Allan Sharpe, a pharmacist in Newbridge, Gwent, has had a fine lifted of pounds 550 which was imposed on him in 1995 for breaching NHS rules. He has advised customers over the past 10 years to buy medicine privately when it is cheaper than the NHS prescription fee of pounds 5.50.
Mr Sharpe was fined by the NHS-run Mid-Glamorgan Family Services Authority for being in breach of his contract. He appealed to William Hague, the Secretary of State for Wales, who decided the case against him was flawed because Gwent Family Services Authority, who referred the case to Mid- Glamorgan, had waited too long before acting on a complaint.
But a spokesman for the Welsh Office said yesterday that Mr Sharpe was still subject to the law if he carried on dispensing prescriptions at a cheaper rate.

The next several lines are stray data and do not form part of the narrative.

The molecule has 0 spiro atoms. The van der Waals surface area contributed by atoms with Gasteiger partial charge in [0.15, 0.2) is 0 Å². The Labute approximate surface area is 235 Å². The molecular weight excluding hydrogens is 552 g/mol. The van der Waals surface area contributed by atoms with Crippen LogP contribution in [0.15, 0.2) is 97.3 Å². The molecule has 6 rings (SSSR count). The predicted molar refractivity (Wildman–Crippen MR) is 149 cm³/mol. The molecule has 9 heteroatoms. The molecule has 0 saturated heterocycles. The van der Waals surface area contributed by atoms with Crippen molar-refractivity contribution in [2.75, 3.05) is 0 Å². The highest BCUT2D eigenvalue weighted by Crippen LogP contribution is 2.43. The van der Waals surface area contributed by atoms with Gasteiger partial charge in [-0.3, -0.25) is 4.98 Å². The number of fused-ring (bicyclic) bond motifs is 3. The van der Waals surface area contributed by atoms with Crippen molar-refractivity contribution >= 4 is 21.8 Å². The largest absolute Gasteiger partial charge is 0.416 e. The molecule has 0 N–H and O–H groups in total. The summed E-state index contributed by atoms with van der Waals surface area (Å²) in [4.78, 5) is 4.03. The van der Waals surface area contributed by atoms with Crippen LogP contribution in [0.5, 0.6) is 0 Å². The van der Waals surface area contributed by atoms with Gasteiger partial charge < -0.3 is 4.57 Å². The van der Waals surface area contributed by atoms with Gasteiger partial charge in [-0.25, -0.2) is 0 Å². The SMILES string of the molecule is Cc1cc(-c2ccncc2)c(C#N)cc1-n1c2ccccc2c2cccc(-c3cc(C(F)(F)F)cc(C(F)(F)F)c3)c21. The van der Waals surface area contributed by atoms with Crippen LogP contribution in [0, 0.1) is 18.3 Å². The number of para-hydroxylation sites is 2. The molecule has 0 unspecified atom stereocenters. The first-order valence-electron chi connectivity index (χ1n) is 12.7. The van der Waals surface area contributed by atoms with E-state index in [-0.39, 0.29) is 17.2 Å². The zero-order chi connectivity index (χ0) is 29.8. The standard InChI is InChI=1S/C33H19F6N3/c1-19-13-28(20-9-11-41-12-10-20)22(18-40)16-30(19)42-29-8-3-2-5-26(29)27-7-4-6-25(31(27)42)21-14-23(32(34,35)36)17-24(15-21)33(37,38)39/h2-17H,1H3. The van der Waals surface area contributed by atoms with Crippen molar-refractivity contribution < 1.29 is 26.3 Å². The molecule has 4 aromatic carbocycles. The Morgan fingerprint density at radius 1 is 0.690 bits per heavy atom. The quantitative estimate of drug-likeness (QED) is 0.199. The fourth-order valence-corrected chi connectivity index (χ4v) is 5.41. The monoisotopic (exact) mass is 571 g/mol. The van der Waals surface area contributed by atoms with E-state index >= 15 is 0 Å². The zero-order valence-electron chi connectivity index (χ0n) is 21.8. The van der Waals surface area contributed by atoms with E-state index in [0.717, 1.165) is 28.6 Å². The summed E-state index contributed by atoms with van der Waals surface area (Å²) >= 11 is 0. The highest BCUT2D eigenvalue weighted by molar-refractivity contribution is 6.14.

Yesterday Mr Sharpe said: "I am not going to stop saving my patients money; I am not prepared to play at being a tax collector for the Government. I hope this will prompt the Government and the NHS to sort out ... the prescription system."
The National Pharmaceutical Association, which represents 10,000 independent pharmacies throughout the UK, said the result of the appeal was "disappointing" as the legal position had not been clarified.
"Mr Sharpe is focusing public attention on the grossly unfair system of prescription charges and the NPA is fully in sympathy with what he has been seeking to achieve," a spokeswoman said.
"However, private dispensing is not the solution ...What is needed is a full review of the prescription charge system."Reuse content